The operations building and FRD-10 array at Masset were constructed in 1970, at a cost of $11 million, as part of the station's upgrade following the creation of the SRS. A $920,000 contract for the modernization of the operations building was awarded in 1991-92.[12]


[1] "Information about your posting," CFS Masset introductory booklet, National Defence, ca. 1988, released under Access to Information Act.

[2] "Canadian Forces Station Masset," National Defence, no date, pp. 1-2, Canadian Forces Communications and Electronics Museum collection.

[3] Maj K.G. Roberts, "CFS Masset: an old installation takes on new stature," Sentinel, January 1970, p. 14; "Information about your posting," p. 1; "Canadian Forces Station Masset, B.C.," Backgrounder, National Defence, February 1994.

[4] "Communicator Research (291)," INTERCOM: Training and Information Magazine for the Canadian Forces Communication Command, Vol. 14, Issue 2, Special Edition, April 1978, p. 22; Letter from Colonel J.G. Boulet, Director Information Services, National Defence, to S. McCann, 12 January 1978.

[5] "Canadian Forces Station Masset, B.C.," February 1994.

[6] Letter from Colonel J.G. Boulet to S. McCann, 12 January 1978.

[7] Bob Gilmour, "Our electronic spying hides behind cover stories," Edmonton Journal, 26 October 1982, p. A2.

[8] Report of the Auditor General to the House of Commons for the Fiscal Year Ended 31 March 1971, 1971, p. 82.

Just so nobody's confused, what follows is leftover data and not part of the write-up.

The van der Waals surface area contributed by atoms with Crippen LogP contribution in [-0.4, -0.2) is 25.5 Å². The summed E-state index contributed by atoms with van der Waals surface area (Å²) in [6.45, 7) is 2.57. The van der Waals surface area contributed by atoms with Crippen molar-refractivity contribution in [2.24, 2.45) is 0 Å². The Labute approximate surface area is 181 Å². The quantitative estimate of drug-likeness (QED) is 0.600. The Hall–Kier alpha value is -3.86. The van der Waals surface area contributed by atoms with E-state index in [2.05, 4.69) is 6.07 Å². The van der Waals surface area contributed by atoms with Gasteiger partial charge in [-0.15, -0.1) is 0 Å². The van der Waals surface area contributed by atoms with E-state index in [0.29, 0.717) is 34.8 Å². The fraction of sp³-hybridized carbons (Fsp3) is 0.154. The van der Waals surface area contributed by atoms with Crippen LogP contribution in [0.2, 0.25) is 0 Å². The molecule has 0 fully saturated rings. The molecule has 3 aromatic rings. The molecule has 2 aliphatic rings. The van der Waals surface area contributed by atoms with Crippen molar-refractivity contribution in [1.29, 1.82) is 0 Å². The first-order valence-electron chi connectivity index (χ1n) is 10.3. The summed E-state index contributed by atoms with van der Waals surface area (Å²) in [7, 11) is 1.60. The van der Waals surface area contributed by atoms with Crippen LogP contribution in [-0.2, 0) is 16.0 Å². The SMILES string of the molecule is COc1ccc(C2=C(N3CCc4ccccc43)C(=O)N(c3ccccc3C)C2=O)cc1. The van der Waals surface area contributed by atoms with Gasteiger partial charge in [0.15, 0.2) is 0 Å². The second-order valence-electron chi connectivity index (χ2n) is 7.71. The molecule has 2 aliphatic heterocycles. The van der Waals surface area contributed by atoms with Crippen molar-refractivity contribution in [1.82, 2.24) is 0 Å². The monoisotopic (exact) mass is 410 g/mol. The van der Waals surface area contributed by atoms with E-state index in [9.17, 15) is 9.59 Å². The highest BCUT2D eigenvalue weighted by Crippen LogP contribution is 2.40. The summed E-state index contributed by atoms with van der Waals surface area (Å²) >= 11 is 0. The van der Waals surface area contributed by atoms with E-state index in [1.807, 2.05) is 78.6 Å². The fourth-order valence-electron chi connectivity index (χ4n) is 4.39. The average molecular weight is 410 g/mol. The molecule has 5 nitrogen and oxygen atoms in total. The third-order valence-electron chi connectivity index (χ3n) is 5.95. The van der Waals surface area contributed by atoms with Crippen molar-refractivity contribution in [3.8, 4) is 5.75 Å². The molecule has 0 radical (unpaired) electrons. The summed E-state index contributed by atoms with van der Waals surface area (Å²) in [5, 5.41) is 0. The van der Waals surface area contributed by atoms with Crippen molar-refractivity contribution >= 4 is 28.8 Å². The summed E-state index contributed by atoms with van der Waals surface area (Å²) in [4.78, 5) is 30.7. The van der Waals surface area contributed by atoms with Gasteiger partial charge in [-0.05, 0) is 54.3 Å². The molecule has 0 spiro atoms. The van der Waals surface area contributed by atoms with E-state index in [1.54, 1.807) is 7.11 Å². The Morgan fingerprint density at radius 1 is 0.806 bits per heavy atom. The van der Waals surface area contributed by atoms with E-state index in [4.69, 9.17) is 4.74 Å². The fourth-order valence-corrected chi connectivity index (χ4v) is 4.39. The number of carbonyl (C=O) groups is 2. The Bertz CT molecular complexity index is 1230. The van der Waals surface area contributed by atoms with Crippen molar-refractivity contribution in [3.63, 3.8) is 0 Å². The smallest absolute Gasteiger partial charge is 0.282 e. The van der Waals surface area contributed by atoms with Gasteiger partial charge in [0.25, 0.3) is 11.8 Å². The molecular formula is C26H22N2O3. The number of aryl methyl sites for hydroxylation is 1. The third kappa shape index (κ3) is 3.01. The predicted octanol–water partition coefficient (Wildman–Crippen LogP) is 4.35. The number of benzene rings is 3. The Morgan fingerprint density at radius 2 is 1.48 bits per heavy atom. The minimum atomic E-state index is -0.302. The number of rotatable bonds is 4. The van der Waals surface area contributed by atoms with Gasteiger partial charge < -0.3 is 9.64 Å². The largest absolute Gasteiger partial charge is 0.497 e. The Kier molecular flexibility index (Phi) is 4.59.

[9] During the Second World War, the RCCS' west coast stations monitored Tokyo-South East Asia traffic, Tokyo-South America traffic, etc.

[10] Jeffrey Richelson, The U.S. Intelligence Community (second edition), Ballinger, 1989, p. 204. This range corresponds to one or two "hops" by an HF signal. It is also possible to monitor multi-hop signals, but the accuracy of direction-finding is likely to be lower. When propagation conditions are good, HF signals can be monitored all around the world. The nominal range, however, may provide a rough indication of the area that Masset is assigned to monitor.

[11] The number of monopoles is confirmed in the description of an identical antenna array at CFB Gander in Sgt R.R. Lebeau, "Search and Rescue - HFDF," Communications and Electronics Newsletter, 1975, p. 18; dimensions estimated from air photos of Gander AN/FRD-10 array (A26701-118 and A26527-114), National Air Photo Library.

[12] Report of the Auditor General to the House of Commons for the Fiscal Year Ended 31 March 1971, p. 82; Defence Construction (1951) Limited Annual Report 1991- 1992, 1992, p. 22.

Advanced TSCM Signals Detection and Analysis
TSCM - Sweeping the Spectrum for Eavesdropping Devices

| Home | What is TSCM | Types of Bugs | Warning Signs You're Bugged |
| How To Behave if Bugged | TSCM Threat Levels | How To Engage a TSCM Firm |
| Qualifications | TSCM Protocol | Bug Frequencies | Phone Taps and Bugging |
| Signal Analysis | TDR Analysis | TDR Tutorial | Wiretapping | Training | Tools |
| Equipment | OSC-5000 | Kaiser | Riser Bond | Avcom | Search Rcvrs |
| Outside Links | Recommended TSCM Books | TSCM Reference Library |
| Recommended U.S. TSCM Firms | TSCM-L Mailing List |


Copyright ©2002, Granite Island Group